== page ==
Apprentice library assistants assist librarians in managing and operating a library. Their primary duties include assisting customers in finding books, checking books in and out at the front desk, and shelving books according to classification.
Throughout your apprenticeship, you may help:
You could work on a customer service desk to:
- help users access print and online resources
- organise IT access and answer library users’ queries
- check materials in and out
- deal with counter, phone and email enquiries
You may also:
- catalogue new resources
- shelve returned items and arrange repair of damaged materials
- promote collections or new library resources
- make sure copyright licence agreements are followed
- maintain databases and records
- help with events and activities like storytelling or author sessions
- Salaries for apprentices are typically around £17,000 to £22,000.
- Assistant librarian salaries range from £25,000 to £29,000, with an average salary of £27,000.
You’ll typically work a 34 to 36 hours per week and may be expected to do some evening and weekend work.
Part-time work and job share opportunities may be available.
You could work at a library, at a school, at a college or at a university.
Qualifications you can achieve as an apprentice library assistant include:
- Level 3 Library, Information and Archive Services Assistant – Entry requirements for this level include 5 GCSEs at grades 9 to 4 (A* to C), or equivalent, including English and maths, for an advanced apprenticeship.
This typically takes 18 months to complete as a mix of workplace learning and off-the-job study.
On a library assistant apprenticeship, you’ll learn:
- administration skills
- the ability to work well with others
- to be thorough and pay attention to detail
- customer service skills
- the ability to work on your own
- knowledge of English language
- to be flexible and open to change
- sensitivity and understanding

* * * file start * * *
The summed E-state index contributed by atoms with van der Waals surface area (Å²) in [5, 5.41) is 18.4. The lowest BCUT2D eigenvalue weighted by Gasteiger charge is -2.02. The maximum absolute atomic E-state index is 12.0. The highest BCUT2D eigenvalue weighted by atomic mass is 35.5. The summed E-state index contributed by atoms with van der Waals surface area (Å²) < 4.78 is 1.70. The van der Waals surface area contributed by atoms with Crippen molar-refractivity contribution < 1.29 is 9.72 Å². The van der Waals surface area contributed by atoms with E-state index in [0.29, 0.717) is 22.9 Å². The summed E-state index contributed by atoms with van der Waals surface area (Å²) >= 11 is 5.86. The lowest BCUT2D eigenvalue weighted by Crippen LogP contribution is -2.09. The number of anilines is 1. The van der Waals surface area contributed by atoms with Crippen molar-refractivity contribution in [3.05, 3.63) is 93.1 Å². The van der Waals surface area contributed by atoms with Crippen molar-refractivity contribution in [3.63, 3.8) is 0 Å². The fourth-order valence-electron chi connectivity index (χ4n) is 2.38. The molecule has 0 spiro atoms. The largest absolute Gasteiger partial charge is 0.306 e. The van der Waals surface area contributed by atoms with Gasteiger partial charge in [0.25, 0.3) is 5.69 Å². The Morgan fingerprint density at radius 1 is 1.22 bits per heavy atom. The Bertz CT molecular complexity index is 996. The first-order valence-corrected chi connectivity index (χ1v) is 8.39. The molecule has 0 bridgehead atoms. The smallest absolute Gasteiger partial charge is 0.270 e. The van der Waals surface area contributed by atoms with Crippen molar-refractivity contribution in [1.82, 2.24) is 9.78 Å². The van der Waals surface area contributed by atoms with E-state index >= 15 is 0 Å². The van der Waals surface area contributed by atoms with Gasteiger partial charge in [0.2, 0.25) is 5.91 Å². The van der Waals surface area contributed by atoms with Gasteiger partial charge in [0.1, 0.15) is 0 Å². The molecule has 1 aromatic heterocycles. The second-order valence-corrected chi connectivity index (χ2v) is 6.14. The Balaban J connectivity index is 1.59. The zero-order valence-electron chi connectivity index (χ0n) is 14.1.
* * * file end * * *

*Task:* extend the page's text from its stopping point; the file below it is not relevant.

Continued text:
- to be able to use a computer and the main software packages competently.
Local governments often, but not always, maintain public libraries, which provide various services. Online awareness, homework clubs, and reading groups are examples of schemes.
Many bigger cities have massive central libraries with extensive lending stocks, speciality reference collections, rare and expensive artefacts, and maybe music collections, as well as sub-branch libraries in neighbouring towns and counties.
In towns and villages, smaller libraries are more frequent. The kind of employment available will be primarily affected by the library’s community participation. Many branches function as community centres, while others house citizen advice bureaus, volunteer bureaus, and other community information services.
Some libraries include information about local festivals, writing and literary events, and author gatherings. Some municipalities also have prison libraries and mobile libraries.
Recent budget cuts have limited the number of paid, full-time posts available in public libraries, particularly in villages and small towns. As a consequence, local government salaries and job opportunities have decreased significantly.
With experience and qualifications, you could become a librarian.
Three levels of professional registration are available with CILIP:
- Certification (ACLIP)
- Chartership (MCLIP)
- Fellowship (FCLIP).
You must engage in various continuing professional development (CPD) activities that reflect your performance, organisational performance, and awareness of the greater library and information service profession for all three levels. In addition, you must provide a 1,000-word assessment statement and supporting documents. It would help if you had a mentor to assist you with the registration procedure.
CPD activities include reviewing and contributing to professional literature, engaging in email discussion lists, networking, attending relevant conferences and seminars, and participating in CILIP’s regional member networks and special interest groups.
Persistence and effort are essential since competition for employment at all levels is challenging. You may need to change jobs to get experience in more than one kind of work or circumstance, and progress may require a change of organisation or location. Public libraries may be forced to lay off employees occasionally due to financial constraints.
Large libraries sometimes have a separate promotion structure for management jobs responsible for a specific subject, service, or location. Such positions often need several years of professional expertise. For example, managers may be in charge of some regions of library service, such as minority or children’s services, or they may be in charge of a whole department, such as acquisitions.
Promotion and development opportunities are limited at small libraries unless you shift to other libraries, regions, or authorities. Senior posts are in short supply and very competitive.
Working in information management or a related profession helps you develop your career. Relevant contexts include local or central government, legal courts, healthcare, professional practices, academic libraries, schools, and non-profit or commercial organisations.